Spain’s ultra-conservative Vox party has filed a criminal complaint in a Spanish court against Twitter, alleging the social media company violated its basic rights by blocking it from tweeting, Vox said on Friday.
MADRID: Spain’s ultra-conservative Vox party has filed a criminal complaint in a Spanish court against Twitter, alleging the social media company violated its basic rights by blocking it from tweeting, Vox said on Friday.
Twitter disabled the tweet function on Vox’s official account in Spain more than two weeks ago, after – in an apparent reference to a gender equality programme for schoolchildren – the account sent out a post accusing the governing Socialists of using public money to encourage paedophilia.
“The attitude of Twitter is violating basic rights such as freedom of expression, the right to political participation, ideological freedom and the principle of political pluralism and equality,” the party said in a statement.
It said it had asked the judge to lift the tweet ban while the court decides on whether it will hear the case.
The court challenge is the latest in a spate of legal confrontations between tech companies and far-right groups globally, as social media platforms seek to crack down on hate speech and the groups argues their views are being discriminated against.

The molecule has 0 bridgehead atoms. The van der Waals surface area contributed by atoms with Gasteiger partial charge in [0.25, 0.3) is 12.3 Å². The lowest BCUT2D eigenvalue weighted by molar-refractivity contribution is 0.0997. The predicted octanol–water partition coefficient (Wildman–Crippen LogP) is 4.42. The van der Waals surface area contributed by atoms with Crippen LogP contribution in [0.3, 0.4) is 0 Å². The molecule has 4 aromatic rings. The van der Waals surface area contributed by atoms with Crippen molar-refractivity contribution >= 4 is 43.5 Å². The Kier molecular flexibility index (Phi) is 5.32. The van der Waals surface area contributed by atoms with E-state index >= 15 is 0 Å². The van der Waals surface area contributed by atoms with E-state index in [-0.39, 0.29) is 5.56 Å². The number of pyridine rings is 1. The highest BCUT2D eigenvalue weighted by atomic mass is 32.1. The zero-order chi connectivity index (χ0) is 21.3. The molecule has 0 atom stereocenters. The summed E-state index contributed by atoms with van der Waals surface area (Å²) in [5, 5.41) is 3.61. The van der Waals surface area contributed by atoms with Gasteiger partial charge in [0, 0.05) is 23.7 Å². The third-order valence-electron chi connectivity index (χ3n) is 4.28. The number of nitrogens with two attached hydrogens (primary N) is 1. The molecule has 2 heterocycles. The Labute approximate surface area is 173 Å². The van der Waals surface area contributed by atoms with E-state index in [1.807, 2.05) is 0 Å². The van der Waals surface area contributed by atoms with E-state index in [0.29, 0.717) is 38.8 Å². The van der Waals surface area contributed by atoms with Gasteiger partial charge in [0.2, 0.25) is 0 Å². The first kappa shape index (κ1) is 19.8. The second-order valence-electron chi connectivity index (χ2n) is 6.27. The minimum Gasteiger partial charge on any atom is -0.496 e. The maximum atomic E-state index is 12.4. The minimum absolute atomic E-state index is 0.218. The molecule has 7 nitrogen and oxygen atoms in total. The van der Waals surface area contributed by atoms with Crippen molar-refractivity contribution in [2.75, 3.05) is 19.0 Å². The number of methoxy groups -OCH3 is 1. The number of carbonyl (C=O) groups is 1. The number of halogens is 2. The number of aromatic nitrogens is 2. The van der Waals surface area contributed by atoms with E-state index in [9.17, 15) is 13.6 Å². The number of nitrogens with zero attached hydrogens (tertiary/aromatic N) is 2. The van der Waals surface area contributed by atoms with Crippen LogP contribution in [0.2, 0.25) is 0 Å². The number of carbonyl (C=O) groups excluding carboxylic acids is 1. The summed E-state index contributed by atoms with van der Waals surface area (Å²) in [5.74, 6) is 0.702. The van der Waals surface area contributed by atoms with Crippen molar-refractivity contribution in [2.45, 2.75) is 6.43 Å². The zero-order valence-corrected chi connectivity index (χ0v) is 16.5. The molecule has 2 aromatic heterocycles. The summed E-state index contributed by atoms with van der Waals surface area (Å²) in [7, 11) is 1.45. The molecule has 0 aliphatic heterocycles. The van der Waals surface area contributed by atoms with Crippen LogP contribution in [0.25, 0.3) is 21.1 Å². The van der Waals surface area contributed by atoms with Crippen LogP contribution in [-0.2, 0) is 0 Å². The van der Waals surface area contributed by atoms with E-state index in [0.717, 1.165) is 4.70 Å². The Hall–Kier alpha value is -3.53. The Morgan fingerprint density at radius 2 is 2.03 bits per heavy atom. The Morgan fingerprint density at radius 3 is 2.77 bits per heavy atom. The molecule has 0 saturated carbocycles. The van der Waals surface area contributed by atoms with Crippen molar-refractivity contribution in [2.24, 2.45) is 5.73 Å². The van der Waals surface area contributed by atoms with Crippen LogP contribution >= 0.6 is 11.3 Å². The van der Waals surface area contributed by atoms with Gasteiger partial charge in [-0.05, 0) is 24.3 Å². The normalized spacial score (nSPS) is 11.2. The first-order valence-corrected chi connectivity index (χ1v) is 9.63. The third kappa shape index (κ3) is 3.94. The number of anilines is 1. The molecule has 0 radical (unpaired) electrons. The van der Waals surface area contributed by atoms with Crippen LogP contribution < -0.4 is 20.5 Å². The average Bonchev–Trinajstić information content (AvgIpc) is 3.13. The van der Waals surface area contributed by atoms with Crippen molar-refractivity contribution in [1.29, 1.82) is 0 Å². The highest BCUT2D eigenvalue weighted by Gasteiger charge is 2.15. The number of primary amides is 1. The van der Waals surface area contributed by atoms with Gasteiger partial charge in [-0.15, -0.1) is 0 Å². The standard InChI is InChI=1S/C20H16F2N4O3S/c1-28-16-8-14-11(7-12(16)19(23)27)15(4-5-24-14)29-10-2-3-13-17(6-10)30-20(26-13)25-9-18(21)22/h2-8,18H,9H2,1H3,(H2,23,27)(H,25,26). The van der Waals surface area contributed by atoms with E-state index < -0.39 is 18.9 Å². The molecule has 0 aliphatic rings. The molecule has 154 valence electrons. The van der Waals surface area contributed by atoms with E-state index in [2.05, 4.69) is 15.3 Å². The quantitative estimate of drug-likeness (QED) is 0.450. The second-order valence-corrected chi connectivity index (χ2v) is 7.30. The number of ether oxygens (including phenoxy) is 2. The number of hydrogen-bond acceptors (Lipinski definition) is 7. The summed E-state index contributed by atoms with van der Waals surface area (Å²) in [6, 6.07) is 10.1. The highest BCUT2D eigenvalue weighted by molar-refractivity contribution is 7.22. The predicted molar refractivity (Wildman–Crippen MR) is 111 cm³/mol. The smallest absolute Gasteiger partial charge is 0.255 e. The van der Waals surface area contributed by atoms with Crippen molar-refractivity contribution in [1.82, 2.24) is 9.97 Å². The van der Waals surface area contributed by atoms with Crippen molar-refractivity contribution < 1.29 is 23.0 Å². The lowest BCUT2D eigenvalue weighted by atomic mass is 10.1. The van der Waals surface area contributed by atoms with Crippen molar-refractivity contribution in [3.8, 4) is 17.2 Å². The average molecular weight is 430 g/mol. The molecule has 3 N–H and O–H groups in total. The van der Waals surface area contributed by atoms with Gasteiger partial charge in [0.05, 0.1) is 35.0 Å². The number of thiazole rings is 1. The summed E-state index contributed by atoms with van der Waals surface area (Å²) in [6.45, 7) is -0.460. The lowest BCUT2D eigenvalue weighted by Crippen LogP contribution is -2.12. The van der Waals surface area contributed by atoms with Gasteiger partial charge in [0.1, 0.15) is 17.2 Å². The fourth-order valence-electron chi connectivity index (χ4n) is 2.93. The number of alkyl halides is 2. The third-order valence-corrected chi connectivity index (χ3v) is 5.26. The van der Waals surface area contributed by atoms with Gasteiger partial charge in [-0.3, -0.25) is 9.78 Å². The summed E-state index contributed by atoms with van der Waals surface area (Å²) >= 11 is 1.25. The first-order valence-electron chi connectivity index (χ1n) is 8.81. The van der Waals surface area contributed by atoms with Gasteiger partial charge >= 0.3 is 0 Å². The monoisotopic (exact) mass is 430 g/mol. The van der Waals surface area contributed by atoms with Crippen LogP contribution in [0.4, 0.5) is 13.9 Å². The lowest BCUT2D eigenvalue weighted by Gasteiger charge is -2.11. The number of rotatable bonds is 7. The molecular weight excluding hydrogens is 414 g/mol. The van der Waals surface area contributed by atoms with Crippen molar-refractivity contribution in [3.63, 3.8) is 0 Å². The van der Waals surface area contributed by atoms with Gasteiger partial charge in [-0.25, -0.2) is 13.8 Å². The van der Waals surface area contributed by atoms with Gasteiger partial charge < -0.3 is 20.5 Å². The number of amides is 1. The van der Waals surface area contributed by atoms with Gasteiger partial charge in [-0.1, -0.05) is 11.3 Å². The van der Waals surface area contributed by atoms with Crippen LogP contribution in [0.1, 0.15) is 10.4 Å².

In a statement sent after the Vox account was restricted, a spokeswoman for Twitter said the post had violated the company’s norms. Vox had been notified of the offensive tweet and told that certain functions on its account would be limited until the tweet was deleted.
Twitter said on Friday it had nothing to add to its previous statement.
Vox also disputed Twitter’s characterisation of its tweet as hate speech, adding the court challenge included an accusation of slander.
Vox, which is anti-feminist and seeks to curtail the rights of the LGBT community, surged in the November election to become the third-largest party in Spain’s parliament.
(Reporting by Emma Pinedo and Ashifa Kassam, additional reporting by Clara-Laeila Laudette, editing by Andrei Khalip and Mark Potter)